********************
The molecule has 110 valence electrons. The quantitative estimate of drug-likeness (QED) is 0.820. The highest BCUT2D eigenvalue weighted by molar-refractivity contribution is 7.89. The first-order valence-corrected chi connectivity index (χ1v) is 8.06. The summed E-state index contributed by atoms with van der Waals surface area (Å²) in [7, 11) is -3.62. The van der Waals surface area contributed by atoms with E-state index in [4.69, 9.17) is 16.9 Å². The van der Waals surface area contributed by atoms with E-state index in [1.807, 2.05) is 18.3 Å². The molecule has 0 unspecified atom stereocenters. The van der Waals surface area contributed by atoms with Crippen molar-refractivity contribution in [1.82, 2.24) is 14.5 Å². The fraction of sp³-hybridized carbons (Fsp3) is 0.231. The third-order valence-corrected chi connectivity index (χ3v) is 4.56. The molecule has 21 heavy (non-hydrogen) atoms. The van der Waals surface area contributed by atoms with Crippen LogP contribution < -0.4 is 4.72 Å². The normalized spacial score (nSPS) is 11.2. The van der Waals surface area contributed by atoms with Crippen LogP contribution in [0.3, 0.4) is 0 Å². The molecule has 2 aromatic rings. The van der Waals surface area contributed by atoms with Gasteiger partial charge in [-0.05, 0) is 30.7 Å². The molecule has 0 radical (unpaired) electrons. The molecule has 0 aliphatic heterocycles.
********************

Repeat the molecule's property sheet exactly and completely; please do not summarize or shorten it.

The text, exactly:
The molecule has 110 valence electrons. The quantitative estimate of drug-likeness (QED) is 0.820. The highest BCUT2D eigenvalue weighted by molar-refractivity contribution is 7.89. The first-order valence-corrected chi connectivity index (χ1v) is 8.06. The summed E-state index contributed by atoms with van der Waals surface area (Å²) in [7, 11) is -3.62. The van der Waals surface area contributed by atoms with E-state index in [4.69, 9.17) is 16.9 Å². The van der Waals surface area contributed by atoms with E-state index in [1.807, 2.05) is 18.3 Å². The molecule has 0 unspecified atom stereocenters. The van der Waals surface area contributed by atoms with Crippen molar-refractivity contribution in [1.82, 2.24) is 14.5 Å². The fraction of sp³-hybridized carbons (Fsp3) is 0.231. The third-order valence-corrected chi connectivity index (χ3v) is 4.56. The molecule has 21 heavy (non-hydrogen) atoms. The van der Waals surface area contributed by atoms with Crippen LogP contribution < -0.4 is 4.72 Å². The normalized spacial score (nSPS) is 11.2. The van der Waals surface area contributed by atoms with Crippen LogP contribution in [0.3, 0.4) is 0 Å². The molecule has 2 aromatic rings. The van der Waals surface area contributed by atoms with Gasteiger partial charge in [-0.05, 0) is 30.7 Å². The molecule has 0 radical (unpaired) electrons. The molecule has 0 aliphatic heterocycles.